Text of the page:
President Reuven Rivlin, accompanied by IDF Chief of Staff Lt.-Gen. Aviv Kohavi, made a three-stop, three-day visit to Europe last week aimed at garnering support against the ICC, as well as against the possibility that Iran will attempt to rejoin the 2015 nuclear accord.
In Paris, for example, the two met on Thursday with President Emmanuel Macron. Kohavi briefed the French leader on the situation in Lebanon, warning that Israel’s northern neighbor has become hostage to Iran-backed Hezbollah, which is a terrorist organization.
Lebanon has lost control of its internal politics and its security to Hezbollah, said Kohavi, emphasizing that France – which has a special interest in Lebanon – must become prominent in the international effort to see that Beirut’s reforms are carried out and that Hezbollah is marginalized.
Hezbollah, he added, is in possession of thousands of rockets and missiles which are stored in the heart of the civilian population and are intended for use against Israel. “The IDF is doing everything possible to prevent this from happening,” he said.
In Vienna the day before, Rivlin told Austrian President Alexander Van der Bellen that the international community needs to recognize the situation with Iran, and take an uncompromising position against its nuclear plans and its continued support of terrorist organizations.
“This is where we need the intervention of the international community,” Rivlin insisted, and “not in the field of international law, which is being cynically exploited for political means in order to weaken the State of Israel.”
The diplomatic blitz took place at the same time that Foreign Minister Gabi Ashkenazi was in Moscow for talks with Foreign Minister Sergey Lavrov to discuss the situation in Syria as well as ways to isolate Iran.
All of these visits stem from a genuine concern that Israel could soon find itself isolated on multiple fronts. The first is from the ICC, which has launched a criminal probe against the Jewish state for the IDF’s conduct during the 2014 Gaza War, the 2018 Gaza border conflict and the settlement enterprise.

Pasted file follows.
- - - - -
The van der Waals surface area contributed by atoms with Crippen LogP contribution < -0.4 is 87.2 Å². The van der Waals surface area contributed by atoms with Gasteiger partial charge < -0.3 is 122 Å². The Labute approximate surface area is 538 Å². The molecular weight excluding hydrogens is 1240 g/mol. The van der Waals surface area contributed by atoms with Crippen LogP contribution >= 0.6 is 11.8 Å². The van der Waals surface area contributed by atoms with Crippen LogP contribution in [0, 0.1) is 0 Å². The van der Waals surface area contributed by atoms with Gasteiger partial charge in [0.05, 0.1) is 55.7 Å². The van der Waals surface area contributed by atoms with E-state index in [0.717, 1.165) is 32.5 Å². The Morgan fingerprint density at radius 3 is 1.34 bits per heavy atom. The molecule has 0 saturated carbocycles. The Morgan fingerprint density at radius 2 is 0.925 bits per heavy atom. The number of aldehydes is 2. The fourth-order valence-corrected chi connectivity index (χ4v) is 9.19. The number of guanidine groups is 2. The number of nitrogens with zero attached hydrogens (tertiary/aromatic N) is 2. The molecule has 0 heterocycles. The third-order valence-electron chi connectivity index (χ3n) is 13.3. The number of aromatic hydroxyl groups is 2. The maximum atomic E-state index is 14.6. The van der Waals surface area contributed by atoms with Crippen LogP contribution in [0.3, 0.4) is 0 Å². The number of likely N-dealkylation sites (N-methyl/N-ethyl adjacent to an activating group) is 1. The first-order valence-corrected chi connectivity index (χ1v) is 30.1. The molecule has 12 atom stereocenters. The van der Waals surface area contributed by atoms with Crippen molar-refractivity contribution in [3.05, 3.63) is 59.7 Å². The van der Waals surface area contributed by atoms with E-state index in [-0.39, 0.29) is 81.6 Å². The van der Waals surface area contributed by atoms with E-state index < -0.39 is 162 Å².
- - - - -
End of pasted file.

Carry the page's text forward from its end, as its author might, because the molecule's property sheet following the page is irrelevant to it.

In addition, it is no secret that the new administration in the United States under President Joe Biden is looking to relaunch talks with the Iranians, with the declared objective of either renewing the JCPOA of 2015, known as the Iran nuclear deal, or reaching a new, “slightly improved” one.
In Israel, there is consensus that a new deal would need to include Israeli concerns and that it would be preferable if Jerusalem works with the international community and not against its efforts to reach one.
This is a shift from 2015 when Israel was the fiercest opponent to the nuclear accord signed in Vienna, with Prime Minister Benjamin Netanyahu traveling to the US on the eve of an Israeli election to address Congress and attack then president Barack Obama’s diplomatic effort.
It is unclear if and to what extent Israel will be able to influence new talks between the superpowers and Iran. Nevertheless, the decision to try instead of just attacking is preferred – and shows an understanding in Jerusalem that the policy of 2015 did not succeed.
Ultimately, the deal went into effect. And while the US under former President Donald Trump withdrew in 2018, other countries stuck with it and Iran continues today to enrich uranium to higher levels and in larger quantities. To a large extent, it seems that Iran today is closer to a bomb than it was in 2015.
The international community must take a tougher approach in a new deal with Iran that takes Israel’s security concerns into account.
A deal that simply postpones Tehran’s arrival at a nuclear capability by 10, 15 or even 20 years will not be enough. That just kicks the can down the road for a bit of time.
Instead, a new deal needs to include real, enforceable restrictions, confront Iran’s ballistic missile program and address its continued support of malign actors in the Middle East like Hezbollah, Islamic Jihad, Hamas and the Houthis.
The Western world should not underestimate its power and influence. Iran is weak, isolated and vulnerable. It can be held accountable and taken to task – if the world decides to really do so.